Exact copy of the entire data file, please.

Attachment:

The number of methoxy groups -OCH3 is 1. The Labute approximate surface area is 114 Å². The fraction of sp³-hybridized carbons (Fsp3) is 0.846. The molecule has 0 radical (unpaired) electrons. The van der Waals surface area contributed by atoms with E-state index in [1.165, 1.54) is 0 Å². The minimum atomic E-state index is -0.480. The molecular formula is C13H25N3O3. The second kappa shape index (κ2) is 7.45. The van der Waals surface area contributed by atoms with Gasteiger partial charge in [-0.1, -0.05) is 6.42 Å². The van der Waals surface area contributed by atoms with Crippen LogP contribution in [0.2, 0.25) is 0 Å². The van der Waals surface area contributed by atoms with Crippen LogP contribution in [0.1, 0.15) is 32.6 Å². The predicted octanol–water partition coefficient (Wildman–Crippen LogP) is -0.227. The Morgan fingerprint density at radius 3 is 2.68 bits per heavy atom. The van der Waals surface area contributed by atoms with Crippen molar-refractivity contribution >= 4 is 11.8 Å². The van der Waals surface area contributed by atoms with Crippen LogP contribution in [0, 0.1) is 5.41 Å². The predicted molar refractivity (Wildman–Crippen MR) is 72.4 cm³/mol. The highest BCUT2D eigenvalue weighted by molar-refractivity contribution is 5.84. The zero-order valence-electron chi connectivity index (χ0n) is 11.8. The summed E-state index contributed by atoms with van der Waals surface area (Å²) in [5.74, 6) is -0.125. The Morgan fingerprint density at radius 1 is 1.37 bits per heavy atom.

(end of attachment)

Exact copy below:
The number of methoxy groups -OCH3 is 1. The Labute approximate surface area is 114 Å². The fraction of sp³-hybridized carbons (Fsp3) is 0.846. The molecule has 0 radical (unpaired) electrons. The van der Waals surface area contributed by atoms with E-state index in [1.165, 1.54) is 0 Å². The minimum atomic E-state index is -0.480. The molecular formula is C13H25N3O3. The second kappa shape index (κ2) is 7.45. The van der Waals surface area contributed by atoms with Gasteiger partial charge in [-0.1, -0.05) is 6.42 Å². The van der Waals surface area contributed by atoms with Crippen LogP contribution in [0.2, 0.25) is 0 Å². The van der Waals surface area contributed by atoms with Crippen LogP contribution in [0.1, 0.15) is 32.6 Å². The predicted octanol–water partition coefficient (Wildman–Crippen LogP) is -0.227. The Morgan fingerprint density at radius 3 is 2.68 bits per heavy atom. The van der Waals surface area contributed by atoms with Crippen molar-refractivity contribution >= 4 is 11.8 Å². The van der Waals surface area contributed by atoms with Crippen LogP contribution in [0, 0.1) is 5.41 Å². The predicted molar refractivity (Wildman–Crippen MR) is 72.4 cm³/mol. The highest BCUT2D eigenvalue weighted by molar-refractivity contribution is 5.84. The zero-order valence-electron chi connectivity index (χ0n) is 11.8. The summed E-state index contributed by atoms with van der Waals surface area (Å²) in [5.74, 6) is -0.125. The Morgan fingerprint density at radius 1 is 1.37 bits per heavy atom.